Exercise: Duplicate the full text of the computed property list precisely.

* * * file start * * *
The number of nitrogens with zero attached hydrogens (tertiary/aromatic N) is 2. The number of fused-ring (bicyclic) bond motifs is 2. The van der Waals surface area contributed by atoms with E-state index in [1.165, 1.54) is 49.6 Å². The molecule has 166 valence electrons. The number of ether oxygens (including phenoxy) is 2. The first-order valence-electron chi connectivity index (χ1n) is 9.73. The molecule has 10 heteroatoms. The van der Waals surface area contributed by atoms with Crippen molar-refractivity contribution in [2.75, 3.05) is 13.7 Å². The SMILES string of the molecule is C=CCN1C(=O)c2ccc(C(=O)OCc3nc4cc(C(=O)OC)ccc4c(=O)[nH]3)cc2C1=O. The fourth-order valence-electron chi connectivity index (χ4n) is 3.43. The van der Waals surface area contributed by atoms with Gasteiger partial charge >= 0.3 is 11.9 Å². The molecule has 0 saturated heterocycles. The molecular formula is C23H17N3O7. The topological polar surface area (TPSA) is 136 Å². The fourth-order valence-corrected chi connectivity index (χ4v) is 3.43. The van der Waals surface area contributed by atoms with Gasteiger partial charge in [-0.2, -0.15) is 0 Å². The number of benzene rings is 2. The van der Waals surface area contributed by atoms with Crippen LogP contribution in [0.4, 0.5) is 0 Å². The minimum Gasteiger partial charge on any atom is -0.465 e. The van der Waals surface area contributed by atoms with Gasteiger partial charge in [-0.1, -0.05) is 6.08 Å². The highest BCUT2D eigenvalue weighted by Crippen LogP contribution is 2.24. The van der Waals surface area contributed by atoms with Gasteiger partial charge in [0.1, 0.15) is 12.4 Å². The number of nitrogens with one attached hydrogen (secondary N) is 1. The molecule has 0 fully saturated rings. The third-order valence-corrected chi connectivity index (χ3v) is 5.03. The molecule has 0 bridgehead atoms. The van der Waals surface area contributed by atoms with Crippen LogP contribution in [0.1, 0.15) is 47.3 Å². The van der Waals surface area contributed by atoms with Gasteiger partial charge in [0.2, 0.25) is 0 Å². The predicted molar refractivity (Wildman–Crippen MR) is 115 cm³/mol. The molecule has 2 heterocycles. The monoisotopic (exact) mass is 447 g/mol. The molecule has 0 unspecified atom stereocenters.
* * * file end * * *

The number of nitrogens with zero attached hydrogens (tertiary/aromatic N) is 2. The number of fused-ring (bicyclic) bond motifs is 2. The van der Waals surface area contributed by atoms with E-state index in [1.165, 1.54) is 49.6 Å². The molecule has 166 valence electrons. The number of ether oxygens (including phenoxy) is 2. The first-order valence-electron chi connectivity index (χ1n) is 9.73. The molecule has 10 heteroatoms. The van der Waals surface area contributed by atoms with Crippen molar-refractivity contribution in [2.75, 3.05) is 13.7 Å². The SMILES string of the molecule is C=CCN1C(=O)c2ccc(C(=O)OCc3nc4cc(C(=O)OC)ccc4c(=O)[nH]3)cc2C1=O. The fourth-order valence-electron chi connectivity index (χ4n) is 3.43. The van der Waals surface area contributed by atoms with Gasteiger partial charge >= 0.3 is 11.9 Å². The molecule has 0 saturated heterocycles. The molecular formula is C23H17N3O7. The topological polar surface area (TPSA) is 136 Å². The fourth-order valence-corrected chi connectivity index (χ4v) is 3.43. The van der Waals surface area contributed by atoms with Gasteiger partial charge in [-0.2, -0.15) is 0 Å². The number of benzene rings is 2. The van der Waals surface area contributed by atoms with Crippen LogP contribution in [0.4, 0.5) is 0 Å². The minimum Gasteiger partial charge on any atom is -0.465 e. The van der Waals surface area contributed by atoms with Gasteiger partial charge in [-0.1, -0.05) is 6.08 Å². The highest BCUT2D eigenvalue weighted by Crippen LogP contribution is 2.24. The van der Waals surface area contributed by atoms with Gasteiger partial charge in [0.1, 0.15) is 12.4 Å². The number of nitrogens with one attached hydrogen (secondary N) is 1. The molecule has 0 fully saturated rings. The third-order valence-corrected chi connectivity index (χ3v) is 5.03. The molecule has 0 bridgehead atoms. The van der Waals surface area contributed by atoms with Crippen LogP contribution in [0.1, 0.15) is 47.3 Å². The van der Waals surface area contributed by atoms with Gasteiger partial charge in [0.2, 0.25) is 0 Å². The predicted molar refractivity (Wildman–Crippen MR) is 115 cm³/mol. The molecule has 2 heterocycles. The monoisotopic (exact) mass is 447 g/mol. The molecule has 0 unspecified atom stereocenters.